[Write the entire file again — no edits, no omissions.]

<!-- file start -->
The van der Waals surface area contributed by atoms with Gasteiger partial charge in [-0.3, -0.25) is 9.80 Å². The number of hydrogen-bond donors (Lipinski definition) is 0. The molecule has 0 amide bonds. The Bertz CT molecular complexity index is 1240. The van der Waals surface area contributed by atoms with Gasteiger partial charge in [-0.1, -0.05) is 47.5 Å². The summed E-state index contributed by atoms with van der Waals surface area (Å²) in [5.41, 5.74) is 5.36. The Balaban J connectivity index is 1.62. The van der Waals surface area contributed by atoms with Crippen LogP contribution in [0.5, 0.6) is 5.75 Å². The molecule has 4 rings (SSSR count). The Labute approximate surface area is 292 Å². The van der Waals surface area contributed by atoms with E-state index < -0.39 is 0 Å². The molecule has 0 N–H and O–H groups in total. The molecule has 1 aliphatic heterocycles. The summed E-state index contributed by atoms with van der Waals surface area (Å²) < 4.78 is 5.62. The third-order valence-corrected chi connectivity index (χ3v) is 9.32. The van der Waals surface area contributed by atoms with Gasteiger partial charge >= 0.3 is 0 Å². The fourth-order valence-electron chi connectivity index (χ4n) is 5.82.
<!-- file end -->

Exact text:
The van der Waals surface area contributed by atoms with Gasteiger partial charge in [-0.3, -0.25) is 9.80 Å². The number of hydrogen-bond donors (Lipinski definition) is 0. The molecule has 0 amide bonds. The Bertz CT molecular complexity index is 1240. The van der Waals surface area contributed by atoms with Gasteiger partial charge in [-0.1, -0.05) is 47.5 Å². The summed E-state index contributed by atoms with van der Waals surface area (Å²) in [5.41, 5.74) is 5.36. The Balaban J connectivity index is 1.62. The van der Waals surface area contributed by atoms with Crippen LogP contribution in [0.5, 0.6) is 5.75 Å². The molecule has 4 rings (SSSR count). The Labute approximate surface area is 292 Å². The van der Waals surface area contributed by atoms with E-state index < -0.39 is 0 Å². The molecule has 0 N–H and O–H groups in total. The molecule has 1 aliphatic heterocycles. The summed E-state index contributed by atoms with van der Waals surface area (Å²) < 4.78 is 5.62. The third-order valence-corrected chi connectivity index (χ3v) is 9.32. The van der Waals surface area contributed by atoms with Gasteiger partial charge >= 0.3 is 0 Å². The fourth-order valence-electron chi connectivity index (χ4n) is 5.82.